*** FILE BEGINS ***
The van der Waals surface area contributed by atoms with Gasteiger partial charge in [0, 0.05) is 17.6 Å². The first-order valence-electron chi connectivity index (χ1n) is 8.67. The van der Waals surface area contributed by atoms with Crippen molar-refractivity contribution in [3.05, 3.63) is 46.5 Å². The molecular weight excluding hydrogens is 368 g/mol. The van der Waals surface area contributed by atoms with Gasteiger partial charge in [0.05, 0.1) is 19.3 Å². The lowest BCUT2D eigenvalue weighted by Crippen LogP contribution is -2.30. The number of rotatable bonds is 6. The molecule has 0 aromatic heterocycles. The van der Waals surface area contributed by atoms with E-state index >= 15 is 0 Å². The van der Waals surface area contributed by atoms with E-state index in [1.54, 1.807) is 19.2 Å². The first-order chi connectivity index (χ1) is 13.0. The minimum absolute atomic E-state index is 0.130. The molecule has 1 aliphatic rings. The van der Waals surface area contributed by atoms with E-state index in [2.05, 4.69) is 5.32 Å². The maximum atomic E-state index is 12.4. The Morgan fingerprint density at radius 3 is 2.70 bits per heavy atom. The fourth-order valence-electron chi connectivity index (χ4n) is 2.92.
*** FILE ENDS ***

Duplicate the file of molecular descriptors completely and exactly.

The van der Waals surface area contributed by atoms with Gasteiger partial charge in [0, 0.05) is 17.6 Å². The first-order valence-electron chi connectivity index (χ1n) is 8.67. The van der Waals surface area contributed by atoms with Crippen molar-refractivity contribution in [3.05, 3.63) is 46.5 Å². The molecular weight excluding hydrogens is 368 g/mol. The van der Waals surface area contributed by atoms with Gasteiger partial charge in [0.05, 0.1) is 19.3 Å². The lowest BCUT2D eigenvalue weighted by Crippen LogP contribution is -2.30. The number of rotatable bonds is 6. The molecule has 0 aromatic heterocycles. The van der Waals surface area contributed by atoms with E-state index >= 15 is 0 Å². The van der Waals surface area contributed by atoms with E-state index in [1.54, 1.807) is 19.2 Å². The first-order chi connectivity index (χ1) is 13.0. The minimum absolute atomic E-state index is 0.130. The molecule has 1 aliphatic rings. The van der Waals surface area contributed by atoms with E-state index in [2.05, 4.69) is 5.32 Å². The maximum atomic E-state index is 12.4. The Morgan fingerprint density at radius 3 is 2.70 bits per heavy atom. The fourth-order valence-electron chi connectivity index (χ4n) is 2.92.